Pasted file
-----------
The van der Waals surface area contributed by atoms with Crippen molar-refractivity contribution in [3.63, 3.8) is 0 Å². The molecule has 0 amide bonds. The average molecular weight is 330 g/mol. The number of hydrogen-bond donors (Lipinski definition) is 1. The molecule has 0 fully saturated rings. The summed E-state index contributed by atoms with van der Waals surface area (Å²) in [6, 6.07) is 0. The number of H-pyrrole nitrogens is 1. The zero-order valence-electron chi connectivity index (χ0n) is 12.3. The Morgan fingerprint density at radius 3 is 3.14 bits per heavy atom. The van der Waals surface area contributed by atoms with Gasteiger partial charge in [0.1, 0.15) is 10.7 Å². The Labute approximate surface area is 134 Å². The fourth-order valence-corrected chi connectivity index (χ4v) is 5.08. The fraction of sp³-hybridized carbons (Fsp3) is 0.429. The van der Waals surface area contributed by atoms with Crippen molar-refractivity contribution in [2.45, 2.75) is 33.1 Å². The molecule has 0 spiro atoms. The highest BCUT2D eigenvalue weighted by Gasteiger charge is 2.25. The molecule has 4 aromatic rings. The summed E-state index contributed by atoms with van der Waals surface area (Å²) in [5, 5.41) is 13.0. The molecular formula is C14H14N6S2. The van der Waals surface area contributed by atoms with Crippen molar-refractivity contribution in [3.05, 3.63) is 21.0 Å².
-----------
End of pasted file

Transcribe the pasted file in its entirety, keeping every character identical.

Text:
The van der Waals surface area contributed by atoms with Crippen molar-refractivity contribution in [3.63, 3.8) is 0 Å². The molecule has 0 amide bonds. The average molecular weight is 330 g/mol. The number of hydrogen-bond donors (Lipinski definition) is 1. The molecule has 0 fully saturated rings. The summed E-state index contributed by atoms with van der Waals surface area (Å²) in [6, 6.07) is 0. The number of H-pyrrole nitrogens is 1. The zero-order valence-electron chi connectivity index (χ0n) is 12.3. The Morgan fingerprint density at radius 3 is 3.14 bits per heavy atom. The van der Waals surface area contributed by atoms with Gasteiger partial charge in [0.1, 0.15) is 10.7 Å². The Labute approximate surface area is 134 Å². The fourth-order valence-corrected chi connectivity index (χ4v) is 5.08. The fraction of sp³-hybridized carbons (Fsp3) is 0.429. The van der Waals surface area contributed by atoms with Crippen molar-refractivity contribution in [2.45, 2.75) is 33.1 Å². The molecule has 0 spiro atoms. The highest BCUT2D eigenvalue weighted by Gasteiger charge is 2.25. The molecule has 4 aromatic rings. The summed E-state index contributed by atoms with van der Waals surface area (Å²) in [5, 5.41) is 13.0. The molecular formula is C14H14N6S2. The van der Waals surface area contributed by atoms with Crippen molar-refractivity contribution in [3.05, 3.63) is 21.0 Å².